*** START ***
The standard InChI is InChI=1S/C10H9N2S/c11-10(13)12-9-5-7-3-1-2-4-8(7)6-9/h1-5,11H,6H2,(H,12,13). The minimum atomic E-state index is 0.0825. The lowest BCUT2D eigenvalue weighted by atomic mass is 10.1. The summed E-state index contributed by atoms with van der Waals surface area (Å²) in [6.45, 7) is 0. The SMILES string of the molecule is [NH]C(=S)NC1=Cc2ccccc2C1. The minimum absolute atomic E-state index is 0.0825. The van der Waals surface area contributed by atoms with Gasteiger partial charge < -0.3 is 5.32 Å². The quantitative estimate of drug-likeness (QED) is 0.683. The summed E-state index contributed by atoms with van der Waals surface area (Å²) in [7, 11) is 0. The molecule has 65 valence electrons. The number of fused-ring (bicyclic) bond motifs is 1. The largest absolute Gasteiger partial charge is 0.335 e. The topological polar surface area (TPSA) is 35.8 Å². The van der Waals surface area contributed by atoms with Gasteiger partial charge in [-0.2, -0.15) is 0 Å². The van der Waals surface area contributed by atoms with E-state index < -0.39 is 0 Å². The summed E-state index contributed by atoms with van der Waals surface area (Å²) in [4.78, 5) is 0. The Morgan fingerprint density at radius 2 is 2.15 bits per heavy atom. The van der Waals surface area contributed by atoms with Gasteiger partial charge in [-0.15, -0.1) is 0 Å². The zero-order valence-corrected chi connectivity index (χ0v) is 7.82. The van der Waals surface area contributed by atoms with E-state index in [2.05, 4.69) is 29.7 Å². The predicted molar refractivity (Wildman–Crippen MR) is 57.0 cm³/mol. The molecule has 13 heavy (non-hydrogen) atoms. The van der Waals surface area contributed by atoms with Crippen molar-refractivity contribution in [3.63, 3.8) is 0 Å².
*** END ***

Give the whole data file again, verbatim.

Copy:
The standard InChI is InChI=1S/C10H9N2S/c11-10(13)12-9-5-7-3-1-2-4-8(7)6-9/h1-5,11H,6H2,(H,12,13). The minimum atomic E-state index is 0.0825. The lowest BCUT2D eigenvalue weighted by atomic mass is 10.1. The summed E-state index contributed by atoms with van der Waals surface area (Å²) in [6.45, 7) is 0. The SMILES string of the molecule is [NH]C(=S)NC1=Cc2ccccc2C1. The minimum absolute atomic E-state index is 0.0825. The van der Waals surface area contributed by atoms with Gasteiger partial charge < -0.3 is 5.32 Å². The quantitative estimate of drug-likeness (QED) is 0.683. The summed E-state index contributed by atoms with van der Waals surface area (Å²) in [7, 11) is 0. The molecule has 65 valence electrons. The number of fused-ring (bicyclic) bond motifs is 1. The largest absolute Gasteiger partial charge is 0.335 e. The topological polar surface area (TPSA) is 35.8 Å². The van der Waals surface area contributed by atoms with Gasteiger partial charge in [-0.2, -0.15) is 0 Å². The van der Waals surface area contributed by atoms with E-state index < -0.39 is 0 Å². The summed E-state index contributed by atoms with van der Waals surface area (Å²) in [4.78, 5) is 0. The Morgan fingerprint density at radius 2 is 2.15 bits per heavy atom. The van der Waals surface area contributed by atoms with Gasteiger partial charge in [-0.15, -0.1) is 0 Å². The zero-order valence-corrected chi connectivity index (χ0v) is 7.82. The van der Waals surface area contributed by atoms with E-state index in [2.05, 4.69) is 29.7 Å². The predicted molar refractivity (Wildman–Crippen MR) is 57.0 cm³/mol. The molecule has 13 heavy (non-hydrogen) atoms. The van der Waals surface area contributed by atoms with Crippen molar-refractivity contribution in [3.63, 3.8) is 0 Å².